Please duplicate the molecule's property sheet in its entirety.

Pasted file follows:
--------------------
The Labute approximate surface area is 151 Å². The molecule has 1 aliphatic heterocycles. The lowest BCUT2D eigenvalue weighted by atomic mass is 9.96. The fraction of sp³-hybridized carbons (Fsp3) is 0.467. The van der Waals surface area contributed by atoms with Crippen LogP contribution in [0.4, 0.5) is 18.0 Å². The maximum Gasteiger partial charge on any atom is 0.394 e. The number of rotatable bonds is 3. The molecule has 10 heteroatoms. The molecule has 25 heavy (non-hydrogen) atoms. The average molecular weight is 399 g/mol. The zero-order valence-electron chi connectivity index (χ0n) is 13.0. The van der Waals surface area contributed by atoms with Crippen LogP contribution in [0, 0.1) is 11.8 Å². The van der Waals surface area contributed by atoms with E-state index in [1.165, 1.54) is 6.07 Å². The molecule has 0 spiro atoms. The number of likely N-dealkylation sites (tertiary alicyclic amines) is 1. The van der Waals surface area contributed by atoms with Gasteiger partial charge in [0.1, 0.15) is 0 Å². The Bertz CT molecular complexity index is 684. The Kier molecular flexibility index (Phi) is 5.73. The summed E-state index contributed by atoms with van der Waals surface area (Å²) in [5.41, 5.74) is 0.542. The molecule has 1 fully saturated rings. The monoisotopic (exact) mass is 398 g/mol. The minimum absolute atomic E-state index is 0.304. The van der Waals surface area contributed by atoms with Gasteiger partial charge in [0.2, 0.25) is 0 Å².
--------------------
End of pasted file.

The Labute approximate surface area is 151 Å². The molecule has 1 aliphatic heterocycles. The lowest BCUT2D eigenvalue weighted by atomic mass is 9.96. The fraction of sp³-hybridized carbons (Fsp3) is 0.467. The van der Waals surface area contributed by atoms with Crippen LogP contribution in [0.4, 0.5) is 18.0 Å². The maximum Gasteiger partial charge on any atom is 0.394 e. The number of rotatable bonds is 3. The molecule has 10 heteroatoms. The molecule has 25 heavy (non-hydrogen) atoms. The average molecular weight is 399 g/mol. The zero-order valence-electron chi connectivity index (χ0n) is 13.0. The van der Waals surface area contributed by atoms with Crippen LogP contribution in [0, 0.1) is 11.8 Å². The van der Waals surface area contributed by atoms with E-state index in [1.165, 1.54) is 6.07 Å². The molecule has 0 spiro atoms. The number of likely N-dealkylation sites (tertiary alicyclic amines) is 1. The van der Waals surface area contributed by atoms with Gasteiger partial charge in [0.1, 0.15) is 0 Å². The Bertz CT molecular complexity index is 684. The Kier molecular flexibility index (Phi) is 5.73. The summed E-state index contributed by atoms with van der Waals surface area (Å²) in [5.41, 5.74) is 0.542. The molecule has 1 fully saturated rings. The monoisotopic (exact) mass is 398 g/mol. The minimum absolute atomic E-state index is 0.304. The van der Waals surface area contributed by atoms with Gasteiger partial charge in [0.2, 0.25) is 0 Å².